Synchronizing What We Teach With What Accountants Do: The Role of IMA in Closing the Gap
DePaul University - College of Commerce
Sandra B. Richtermeyer
Xavier University - Department of Accountancy
University of North Texas
University of Denver - School of Accountancy
In 1984 the American Accounting Association appointed a prestigious committee to consider the future of accounting education. The committee's report (the Bedford Report) noted that while all professions change over time, the institutions that educate professionals frequently fail to evolve as rapidly as professional practice. The report concluded that the accounting profession is expanding, but the state of accounting education (in 1986) was inadequate to meet the needs of the expanding profession. One problem was the growing gap between what accountants do and what accounting educators teach.
Following up on the Bedford Report, the Accounting Education Change Commission (AECC) issued several position statements in 1993. Statement Number 4 recommended that faculty members should acquire and maintain a high level of knowledge about both practice issues and the nonacademic accountant's workplace and that they should communicate their knowledge about conditions of practice to their students.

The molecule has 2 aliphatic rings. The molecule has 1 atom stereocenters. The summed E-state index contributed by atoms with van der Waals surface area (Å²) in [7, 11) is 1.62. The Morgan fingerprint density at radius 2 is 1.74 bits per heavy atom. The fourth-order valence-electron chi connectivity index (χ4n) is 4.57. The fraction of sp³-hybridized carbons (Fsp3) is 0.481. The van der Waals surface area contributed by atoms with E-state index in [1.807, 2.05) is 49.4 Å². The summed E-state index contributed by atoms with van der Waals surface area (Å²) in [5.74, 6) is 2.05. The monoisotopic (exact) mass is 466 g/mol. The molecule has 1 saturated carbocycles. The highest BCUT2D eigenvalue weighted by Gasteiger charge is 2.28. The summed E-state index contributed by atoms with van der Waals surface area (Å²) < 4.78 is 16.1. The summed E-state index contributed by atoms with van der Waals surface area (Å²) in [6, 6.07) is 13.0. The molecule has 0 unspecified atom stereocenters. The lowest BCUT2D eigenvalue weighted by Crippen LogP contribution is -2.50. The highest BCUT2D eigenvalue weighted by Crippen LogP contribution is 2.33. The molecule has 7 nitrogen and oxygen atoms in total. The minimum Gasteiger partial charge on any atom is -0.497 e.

Thus, about twenty years ago, the academic community recognized a problem and issued recommendations to address the problem.
The problem identified in the Bedford Report in 1986 was recognized by the practicing profession a few years later.
In the late 1980s and early 1990s, the Institute of Management Accountants (IMA) began hearing complaints from financial executives in companies of all size. The executives told IMA that entry level accountants were ill prepared for work.
In 1994, IMA, to serve the interests of its members, made the decision to address the problem by conducting research that they could share with the academic community. IMA sponsored six research studies on management accounting practice, the latest, completed in 2006. Over the past 12 years, the results of this research was shared with the academic community in articles, postings on the IMA web site, and nearly 100 presentations at academic meetings.
The purpose of this panel session is to stimulate discussion about the gap between what we teach and what accountants do on the job. Has the gap narrowed over the past 20 years? Has the AECC recommendation that faculty members should acquire and maintain a high level of knowledge about both practice issues and the nonacademic accountant's workplace and that they should communicate their knowledge about conditions of practice to their students been fulfilled? Why did IMA fund research on the profession over the past 12 years? To what extent have universities changed their accounting curricula or modified course content to better prepare students for work in a corporate setting?
Number of Pages in PDF File: 3
JEL Classification: M40, M46, A20working papers series
Date posted: August 4, 2006
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